Fact: using a mobile phone while driving could slow your reaction time by 50% and make you four times more likely to crash.
Using a phone or sat-nav when driving
It’s illegal to hold a phone or sat nav while driving, and you must have hands-free access, such as:
- A Bluetooth headset.
- Voice command.
- A dashboard holder or mat.
- A windscreen mount.
- A built-in sat nav.
The law still applies to you if you’re:
- Stopped at traffic lights.
- Queuing in traffic.
- Supervising a learner driver.
You can legally use a hand-held mobile phone in the car if you:
- Are safely parked.
- Need to call 999 or 112 in an emergency, and it’s unsafe or impractical to stop.
You must stay in full control of your vehicle at all times. The police can stop you if they think you’re not in control because you’re distracted and you can be prosecuted.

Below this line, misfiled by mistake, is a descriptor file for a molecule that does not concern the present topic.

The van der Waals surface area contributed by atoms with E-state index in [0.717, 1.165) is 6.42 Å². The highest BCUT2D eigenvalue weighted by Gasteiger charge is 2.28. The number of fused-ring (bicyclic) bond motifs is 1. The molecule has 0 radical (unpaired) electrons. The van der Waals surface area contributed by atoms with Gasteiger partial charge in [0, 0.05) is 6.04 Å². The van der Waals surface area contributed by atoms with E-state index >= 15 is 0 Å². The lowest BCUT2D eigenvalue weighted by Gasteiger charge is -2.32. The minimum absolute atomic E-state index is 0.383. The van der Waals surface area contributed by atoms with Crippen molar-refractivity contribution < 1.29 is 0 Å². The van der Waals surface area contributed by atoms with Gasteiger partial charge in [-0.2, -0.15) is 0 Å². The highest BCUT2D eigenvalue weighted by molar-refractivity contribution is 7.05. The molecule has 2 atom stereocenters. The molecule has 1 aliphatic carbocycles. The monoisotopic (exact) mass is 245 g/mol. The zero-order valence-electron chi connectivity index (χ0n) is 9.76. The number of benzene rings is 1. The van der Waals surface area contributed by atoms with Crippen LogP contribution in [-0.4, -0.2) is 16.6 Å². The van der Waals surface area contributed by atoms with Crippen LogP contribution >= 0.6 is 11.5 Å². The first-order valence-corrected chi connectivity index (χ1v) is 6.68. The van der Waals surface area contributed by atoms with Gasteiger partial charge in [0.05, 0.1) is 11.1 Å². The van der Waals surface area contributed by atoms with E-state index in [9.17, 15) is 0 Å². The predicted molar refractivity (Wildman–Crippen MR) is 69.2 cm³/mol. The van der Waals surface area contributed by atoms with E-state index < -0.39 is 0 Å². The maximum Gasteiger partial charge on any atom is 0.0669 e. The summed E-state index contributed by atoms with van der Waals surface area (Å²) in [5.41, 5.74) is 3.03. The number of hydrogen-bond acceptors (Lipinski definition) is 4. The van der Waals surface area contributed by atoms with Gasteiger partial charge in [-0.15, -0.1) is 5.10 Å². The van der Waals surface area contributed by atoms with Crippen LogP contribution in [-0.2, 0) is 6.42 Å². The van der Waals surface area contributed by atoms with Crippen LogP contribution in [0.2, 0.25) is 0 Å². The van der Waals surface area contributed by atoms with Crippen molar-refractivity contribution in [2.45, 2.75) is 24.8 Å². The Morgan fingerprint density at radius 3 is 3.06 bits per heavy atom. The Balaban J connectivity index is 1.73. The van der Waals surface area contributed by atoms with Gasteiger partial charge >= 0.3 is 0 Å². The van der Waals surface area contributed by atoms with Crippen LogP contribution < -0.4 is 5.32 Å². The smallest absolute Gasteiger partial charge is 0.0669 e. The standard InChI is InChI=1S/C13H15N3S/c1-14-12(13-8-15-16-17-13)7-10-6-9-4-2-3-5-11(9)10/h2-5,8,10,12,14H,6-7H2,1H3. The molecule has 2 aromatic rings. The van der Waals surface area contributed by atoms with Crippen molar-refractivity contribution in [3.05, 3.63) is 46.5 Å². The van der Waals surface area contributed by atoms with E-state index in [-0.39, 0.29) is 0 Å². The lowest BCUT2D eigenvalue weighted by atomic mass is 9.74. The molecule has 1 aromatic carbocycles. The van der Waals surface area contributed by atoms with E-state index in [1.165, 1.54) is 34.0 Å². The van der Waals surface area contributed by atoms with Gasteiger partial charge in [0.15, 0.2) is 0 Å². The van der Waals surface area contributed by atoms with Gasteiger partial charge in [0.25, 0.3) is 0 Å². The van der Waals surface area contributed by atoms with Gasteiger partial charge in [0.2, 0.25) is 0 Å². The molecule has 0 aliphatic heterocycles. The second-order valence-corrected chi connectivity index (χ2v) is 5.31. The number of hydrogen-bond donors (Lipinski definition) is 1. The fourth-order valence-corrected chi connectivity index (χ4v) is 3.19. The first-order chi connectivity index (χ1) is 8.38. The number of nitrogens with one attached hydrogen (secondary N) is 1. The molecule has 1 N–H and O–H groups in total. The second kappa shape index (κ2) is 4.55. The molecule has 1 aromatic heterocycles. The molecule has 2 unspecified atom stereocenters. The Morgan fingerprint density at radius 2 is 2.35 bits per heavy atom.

Drink driving v text driving
70% Of young drivers think it’s more dangerous to text drive than drink drive. (according to an AA-Populus poll of 17,979 for the AA Charitable Trust).
- If you make a call to someone, who tells you they are driving, suggest you speak when they are safely parked.
- If you receive a call find a safe place to stop and phone back.
If the Police stop you for using a handheld phone while driving, you’ll get six penalty points on your licence and a fine of £200.
If you get just 6 points in the first two years after passing your test, you will lose your licence.